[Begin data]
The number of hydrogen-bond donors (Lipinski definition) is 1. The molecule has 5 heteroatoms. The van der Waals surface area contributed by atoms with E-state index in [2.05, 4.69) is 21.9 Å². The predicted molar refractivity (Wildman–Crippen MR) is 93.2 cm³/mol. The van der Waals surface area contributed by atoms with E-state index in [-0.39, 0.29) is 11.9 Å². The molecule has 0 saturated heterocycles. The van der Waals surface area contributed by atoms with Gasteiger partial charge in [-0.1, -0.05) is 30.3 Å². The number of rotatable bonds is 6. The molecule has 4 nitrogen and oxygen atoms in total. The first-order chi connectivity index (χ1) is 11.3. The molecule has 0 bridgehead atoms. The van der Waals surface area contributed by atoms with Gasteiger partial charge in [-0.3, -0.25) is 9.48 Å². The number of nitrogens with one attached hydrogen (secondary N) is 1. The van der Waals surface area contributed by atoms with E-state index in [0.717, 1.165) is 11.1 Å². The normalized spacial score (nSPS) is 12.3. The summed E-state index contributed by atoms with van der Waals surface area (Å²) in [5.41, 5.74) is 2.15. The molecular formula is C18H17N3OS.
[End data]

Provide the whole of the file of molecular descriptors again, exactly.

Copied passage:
The number of hydrogen-bond donors (Lipinski definition) is 1. The molecule has 5 heteroatoms. The van der Waals surface area contributed by atoms with E-state index in [2.05, 4.69) is 21.9 Å². The predicted molar refractivity (Wildman–Crippen MR) is 93.2 cm³/mol. The van der Waals surface area contributed by atoms with E-state index in [-0.39, 0.29) is 11.9 Å². The molecule has 0 saturated heterocycles. The van der Waals surface area contributed by atoms with Gasteiger partial charge in [-0.1, -0.05) is 30.3 Å². The number of rotatable bonds is 6. The molecule has 4 nitrogen and oxygen atoms in total. The first-order chi connectivity index (χ1) is 11.3. The molecule has 0 bridgehead atoms. The van der Waals surface area contributed by atoms with Gasteiger partial charge in [-0.3, -0.25) is 9.48 Å². The number of nitrogens with one attached hydrogen (secondary N) is 1. The van der Waals surface area contributed by atoms with E-state index in [0.717, 1.165) is 11.1 Å². The normalized spacial score (nSPS) is 12.3. The summed E-state index contributed by atoms with van der Waals surface area (Å²) in [5.41, 5.74) is 2.15. The molecular formula is C18H17N3OS.